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Empowering Pharmacists in the Fight Against Opioid Abuse Act
(Sec. 2) This bill requires the Department of Health and Human Services (HHS) to develop and disseminate training programs and materials on: (1) the circumstances under which a pharmacist may refuse to fill a controlled substance prescription suspected to be fraudulent, forged, or indicative of abuse or diversion; and (2) federal requirements related to such refusal.
HHS must seek input from relevant stakeholders.
Received; read twice and referred to the Committee on Health, Education, Labor, and Pensions
To provide for the development and dissemination of programs and materials for training pharmacists, health care providers, and patients on indicators that a prescription is fraudulent, forged, or otherwise indicative of abuse or diversion, and for other purposes.
Be it enacted by the Senate and House of Representatives of the United States of America in Congress assembled,
This Act may be cited as the “Empowering Pharmacists in the Fight Against Opioid Abuse Act”.
(a) In general.—Not later than 1 year after the date of enactment of this Act, the Secretary of Health and Human Services, in consultation with the Administrator of the Drug Enforcement Administration, the Commissioner of Food and Drugs, the Director of the Centers for Disease Control and Prevention, and the Assistant Secretary for Mental Health and Substance Use, shall develop and disseminate programs and materials for training pharmacists, health care providers, and patients on—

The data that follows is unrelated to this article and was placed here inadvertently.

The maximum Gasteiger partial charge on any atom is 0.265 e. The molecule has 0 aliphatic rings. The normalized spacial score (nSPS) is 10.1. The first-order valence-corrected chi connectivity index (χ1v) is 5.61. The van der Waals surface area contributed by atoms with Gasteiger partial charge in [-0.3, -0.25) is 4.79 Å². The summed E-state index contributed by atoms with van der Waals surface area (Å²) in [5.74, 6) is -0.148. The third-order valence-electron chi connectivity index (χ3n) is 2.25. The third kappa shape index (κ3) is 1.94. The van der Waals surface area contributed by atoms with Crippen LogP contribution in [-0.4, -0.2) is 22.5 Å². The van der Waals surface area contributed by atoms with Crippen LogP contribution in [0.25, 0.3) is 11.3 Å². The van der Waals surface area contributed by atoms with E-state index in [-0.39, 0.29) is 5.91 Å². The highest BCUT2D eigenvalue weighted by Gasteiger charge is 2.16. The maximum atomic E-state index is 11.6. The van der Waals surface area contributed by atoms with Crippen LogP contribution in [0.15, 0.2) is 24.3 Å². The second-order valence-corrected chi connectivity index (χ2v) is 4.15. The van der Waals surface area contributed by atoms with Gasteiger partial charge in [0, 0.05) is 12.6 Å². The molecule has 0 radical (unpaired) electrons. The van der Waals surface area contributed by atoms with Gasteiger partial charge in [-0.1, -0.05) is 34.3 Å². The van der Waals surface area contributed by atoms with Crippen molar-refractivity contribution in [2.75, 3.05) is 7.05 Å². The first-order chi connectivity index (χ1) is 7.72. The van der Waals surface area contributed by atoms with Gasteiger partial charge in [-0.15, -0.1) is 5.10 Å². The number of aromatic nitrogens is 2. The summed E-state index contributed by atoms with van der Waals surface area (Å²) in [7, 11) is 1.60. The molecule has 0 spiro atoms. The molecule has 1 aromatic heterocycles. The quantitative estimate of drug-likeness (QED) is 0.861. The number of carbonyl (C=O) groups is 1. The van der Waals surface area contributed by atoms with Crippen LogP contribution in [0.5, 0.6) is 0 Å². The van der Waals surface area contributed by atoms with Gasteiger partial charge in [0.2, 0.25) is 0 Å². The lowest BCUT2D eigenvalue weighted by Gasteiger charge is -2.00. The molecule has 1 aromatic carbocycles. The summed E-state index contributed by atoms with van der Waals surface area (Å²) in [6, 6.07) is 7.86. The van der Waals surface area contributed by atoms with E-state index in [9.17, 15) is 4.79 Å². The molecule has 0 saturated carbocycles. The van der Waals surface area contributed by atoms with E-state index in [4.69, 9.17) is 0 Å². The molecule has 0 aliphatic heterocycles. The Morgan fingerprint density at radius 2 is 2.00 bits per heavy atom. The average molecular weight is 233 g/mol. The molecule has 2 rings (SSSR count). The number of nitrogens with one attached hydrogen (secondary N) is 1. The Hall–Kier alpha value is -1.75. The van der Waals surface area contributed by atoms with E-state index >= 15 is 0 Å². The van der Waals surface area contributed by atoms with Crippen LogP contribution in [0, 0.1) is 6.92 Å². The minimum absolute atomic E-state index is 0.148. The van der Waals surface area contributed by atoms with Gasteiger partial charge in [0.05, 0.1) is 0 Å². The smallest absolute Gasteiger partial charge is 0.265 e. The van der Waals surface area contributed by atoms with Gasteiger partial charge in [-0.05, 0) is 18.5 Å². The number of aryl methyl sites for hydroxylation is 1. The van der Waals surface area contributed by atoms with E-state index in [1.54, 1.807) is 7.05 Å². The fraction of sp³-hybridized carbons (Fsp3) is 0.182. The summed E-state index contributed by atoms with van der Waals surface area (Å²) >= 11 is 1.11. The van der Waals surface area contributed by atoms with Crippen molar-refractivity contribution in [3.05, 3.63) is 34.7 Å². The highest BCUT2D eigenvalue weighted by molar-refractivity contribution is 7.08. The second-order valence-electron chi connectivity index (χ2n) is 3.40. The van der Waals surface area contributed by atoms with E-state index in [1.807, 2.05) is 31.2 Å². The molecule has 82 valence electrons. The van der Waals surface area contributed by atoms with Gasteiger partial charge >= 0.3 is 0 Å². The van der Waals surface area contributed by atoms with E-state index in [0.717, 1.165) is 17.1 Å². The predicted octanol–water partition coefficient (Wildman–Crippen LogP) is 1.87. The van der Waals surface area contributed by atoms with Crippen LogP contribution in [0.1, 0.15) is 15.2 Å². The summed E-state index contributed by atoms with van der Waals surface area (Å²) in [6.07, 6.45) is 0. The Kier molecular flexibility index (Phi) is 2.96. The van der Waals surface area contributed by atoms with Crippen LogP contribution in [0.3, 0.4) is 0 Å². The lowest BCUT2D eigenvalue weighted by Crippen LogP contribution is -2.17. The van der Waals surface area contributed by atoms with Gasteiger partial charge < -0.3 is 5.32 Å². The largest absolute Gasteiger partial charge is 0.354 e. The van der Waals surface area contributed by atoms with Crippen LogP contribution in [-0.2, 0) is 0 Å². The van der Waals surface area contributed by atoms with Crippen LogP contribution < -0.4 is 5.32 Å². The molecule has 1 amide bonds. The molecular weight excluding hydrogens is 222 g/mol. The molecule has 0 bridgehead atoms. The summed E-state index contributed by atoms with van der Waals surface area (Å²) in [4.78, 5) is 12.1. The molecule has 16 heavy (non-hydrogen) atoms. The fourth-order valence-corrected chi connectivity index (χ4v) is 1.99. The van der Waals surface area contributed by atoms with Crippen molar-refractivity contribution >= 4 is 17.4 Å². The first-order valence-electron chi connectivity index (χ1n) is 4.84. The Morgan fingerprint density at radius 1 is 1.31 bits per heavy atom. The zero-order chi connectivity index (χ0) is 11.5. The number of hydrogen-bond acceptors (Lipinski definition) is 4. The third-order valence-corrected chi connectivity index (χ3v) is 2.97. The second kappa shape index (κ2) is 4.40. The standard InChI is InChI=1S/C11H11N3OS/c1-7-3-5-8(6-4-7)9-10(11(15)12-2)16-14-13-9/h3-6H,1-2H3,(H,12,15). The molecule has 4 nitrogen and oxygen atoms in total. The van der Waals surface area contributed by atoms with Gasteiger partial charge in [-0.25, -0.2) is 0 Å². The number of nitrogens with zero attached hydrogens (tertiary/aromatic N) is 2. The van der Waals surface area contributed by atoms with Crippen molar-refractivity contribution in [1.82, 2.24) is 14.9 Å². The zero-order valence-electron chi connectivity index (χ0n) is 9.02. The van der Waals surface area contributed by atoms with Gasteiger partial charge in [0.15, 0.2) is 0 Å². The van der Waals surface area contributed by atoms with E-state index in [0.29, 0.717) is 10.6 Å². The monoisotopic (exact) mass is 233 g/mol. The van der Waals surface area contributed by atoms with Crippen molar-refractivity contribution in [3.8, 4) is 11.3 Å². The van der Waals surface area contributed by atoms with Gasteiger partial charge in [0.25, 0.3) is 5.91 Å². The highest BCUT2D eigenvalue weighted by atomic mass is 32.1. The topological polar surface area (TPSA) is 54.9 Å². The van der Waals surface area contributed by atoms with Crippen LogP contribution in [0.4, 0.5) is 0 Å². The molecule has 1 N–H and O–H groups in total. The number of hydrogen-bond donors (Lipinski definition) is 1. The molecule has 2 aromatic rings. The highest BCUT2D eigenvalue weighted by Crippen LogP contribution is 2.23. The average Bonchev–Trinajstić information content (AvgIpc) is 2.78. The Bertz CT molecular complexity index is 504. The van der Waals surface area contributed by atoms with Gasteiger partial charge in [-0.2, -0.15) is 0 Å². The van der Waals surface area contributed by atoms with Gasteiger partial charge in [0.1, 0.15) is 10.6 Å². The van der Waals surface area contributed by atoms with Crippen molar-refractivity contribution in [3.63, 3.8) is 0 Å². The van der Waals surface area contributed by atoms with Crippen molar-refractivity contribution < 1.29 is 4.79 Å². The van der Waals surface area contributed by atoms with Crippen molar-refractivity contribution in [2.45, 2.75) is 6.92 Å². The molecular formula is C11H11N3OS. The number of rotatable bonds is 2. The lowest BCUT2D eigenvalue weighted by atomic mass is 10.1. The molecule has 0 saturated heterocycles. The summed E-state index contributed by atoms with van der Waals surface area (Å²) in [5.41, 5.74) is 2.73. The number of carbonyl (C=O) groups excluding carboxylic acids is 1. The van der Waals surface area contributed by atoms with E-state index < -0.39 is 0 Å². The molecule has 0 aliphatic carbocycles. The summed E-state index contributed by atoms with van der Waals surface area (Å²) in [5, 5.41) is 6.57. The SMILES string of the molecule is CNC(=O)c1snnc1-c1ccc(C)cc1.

(1) circumstances under which a pharmacist may, consistent with section 201 of the Controlled Substances Act (21 U.S.C. 811) and regulations thereunder, including section 1306.04 of title 21, Code of Federal Regulations, decline to fill a prescription for a controlled substance because the pharmacist suspects the prescription is fraudulent, forged, or otherwise indicative of abuse or diversion; and
(2) any Federal requirements pertaining to declining to fill a prescription under such circumstances.
(1) pharmacists on how to decline to fill a prescription and actions to take after declining to fill a prescription; and
(2) other health care practitioners and the public on a pharmacist’s responsibility to decline to fill prescriptions in certain circumstances.
(c) Stakeholder input.—In developing the programs and materials required under subsection (a), the Secretary of Health and Human Services shall seek input from relevant national, State, and local associations, boards of pharmacy, medical societies, licensing boards, health care practitioners, and patients.
Passed the House of Representatives June 12, 2018.
|Attest:||karen l. haas,|